Family Finds Special Needs Support at Children's Therapy Center
The Children's Therapy Center, located at 29-01 Berkshire Road, offers educational and therapeutic care for children with developmental disabilities
The excitement new mom Danielle Paul felt after giving birth to twins -- a boy and a girl -- soon shifted to concern upon noticing her son, Aiden, wasn't behaving like other infants.
He hardly made a peep, had difficulty executing an army crawl and struggled with the transition from baby bottle to cup.
After a few months, worried about her son's persisting mental and physical difficulties, Paul took Aiden to pediatricians and neurologists hoping to get some answers.
Rather than providing her with a conclusive diagnosis, however, doctors told Paul they preferred to take a "wait and see" approach.
By the time Aiden was three months old, Paul, who lives in Carlstadt, had enrolled him in an early intervention physical therapy program. It was there, through his physical therapist, that she first learned of the Children’s Therapy Center in Fair Lawn.
The Children's Therapy Center is a school that provides educational and therapeutic services for children with physical, medical and developmental disabilities. The Fair Lawn campus serves children from 18 months through six years of age. An upper school extension in Midland Park caters to 7-to-13-year-olds.
“I was elated that there was a program out there," said Paul, who enrolled Aiden as soon as he reached 18 months. "The CTC was the first place I felt like people took me seriously. There were other people in my situation with children that had difficulties and without concrete answers. There was sense of community as well as professionals that helped him work to his potential."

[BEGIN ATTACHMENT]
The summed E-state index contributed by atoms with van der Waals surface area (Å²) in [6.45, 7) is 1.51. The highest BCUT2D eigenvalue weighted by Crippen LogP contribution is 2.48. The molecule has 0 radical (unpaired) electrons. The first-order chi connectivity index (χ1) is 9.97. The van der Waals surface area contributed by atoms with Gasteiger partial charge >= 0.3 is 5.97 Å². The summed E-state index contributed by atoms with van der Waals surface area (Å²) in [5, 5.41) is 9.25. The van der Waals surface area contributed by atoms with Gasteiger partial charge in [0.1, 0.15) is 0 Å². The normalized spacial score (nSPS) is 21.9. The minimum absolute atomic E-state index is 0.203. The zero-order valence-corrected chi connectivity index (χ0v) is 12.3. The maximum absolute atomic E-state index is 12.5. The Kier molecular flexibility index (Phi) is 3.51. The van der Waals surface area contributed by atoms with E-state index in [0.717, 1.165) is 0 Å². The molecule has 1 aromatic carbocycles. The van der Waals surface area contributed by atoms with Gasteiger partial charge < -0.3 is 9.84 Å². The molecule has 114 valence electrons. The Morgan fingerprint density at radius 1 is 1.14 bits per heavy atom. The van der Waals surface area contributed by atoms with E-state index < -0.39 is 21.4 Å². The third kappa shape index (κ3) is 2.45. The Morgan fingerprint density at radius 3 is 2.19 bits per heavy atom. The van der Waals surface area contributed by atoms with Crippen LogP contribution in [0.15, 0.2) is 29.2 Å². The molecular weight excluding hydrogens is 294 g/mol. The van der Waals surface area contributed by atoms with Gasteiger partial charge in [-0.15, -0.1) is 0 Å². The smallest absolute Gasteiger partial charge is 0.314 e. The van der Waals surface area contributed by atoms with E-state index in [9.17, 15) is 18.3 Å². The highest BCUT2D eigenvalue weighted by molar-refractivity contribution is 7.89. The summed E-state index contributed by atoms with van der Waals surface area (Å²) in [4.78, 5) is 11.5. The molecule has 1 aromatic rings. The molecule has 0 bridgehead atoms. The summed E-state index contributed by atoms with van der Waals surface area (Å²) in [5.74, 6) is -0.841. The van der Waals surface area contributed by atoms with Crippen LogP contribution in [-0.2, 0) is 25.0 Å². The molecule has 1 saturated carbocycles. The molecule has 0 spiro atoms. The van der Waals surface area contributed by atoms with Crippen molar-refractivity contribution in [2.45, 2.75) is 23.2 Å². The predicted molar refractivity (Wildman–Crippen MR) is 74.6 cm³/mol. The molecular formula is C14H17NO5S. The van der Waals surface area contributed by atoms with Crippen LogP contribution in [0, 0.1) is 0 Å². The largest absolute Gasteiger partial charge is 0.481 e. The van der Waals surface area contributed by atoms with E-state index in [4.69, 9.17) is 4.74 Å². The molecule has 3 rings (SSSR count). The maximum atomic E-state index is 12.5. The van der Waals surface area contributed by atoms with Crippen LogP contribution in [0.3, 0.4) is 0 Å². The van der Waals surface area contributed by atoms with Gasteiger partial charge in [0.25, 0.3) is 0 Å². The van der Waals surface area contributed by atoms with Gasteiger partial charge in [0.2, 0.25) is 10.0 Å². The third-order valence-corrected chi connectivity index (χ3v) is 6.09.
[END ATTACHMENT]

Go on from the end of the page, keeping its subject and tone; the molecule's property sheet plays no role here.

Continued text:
The school offers adaptive physical education, yoga, dance and music classes as well as physical, speech, occupational and feeding therapies. Lower school classes, which are taught by certified special education teachers, are capped at eight students.
“Although many students who attend our school are non-verbal, they are very bright, they understand their feelings - but they essentially are trapped by their disability,” Children’s Therapy Center development associate Lisa Babin said. “But, with advanced technology and the expertise of our therapy and teaching staff, we have found ways for many of our students to communicate through appropriate devices and ways for our students to move around their environment -- either with a walker or a power wheelchair controlled by head movements."
Paul said her son, now almost five and still clinically undiagnosed, has taken enormous physical and mental strides since he began attending the Children’s Therapy Center.
He now walks and is close to being able to run, has started to talk and can even spell his own name. When asked if he wants to go to school, Paul said Aiden's eyes light up and he begins reciting his friends' names and the alphabet. He's doing so well, in fact, that the Pauls are considering transitioning Aiden into a more mainstream educational environment.
Grateful for what the Children's Therapy Center has done for her son, Paul urged other parents of children with special needs who feel isolated and overwhelmed to seek the appropriate help.
“If you ever feel down or that you are being punished, think about what your child has given you not what you feel has been taken away," she said. "Always reach out to special needs support groups and never assume that you are the only person with these problems."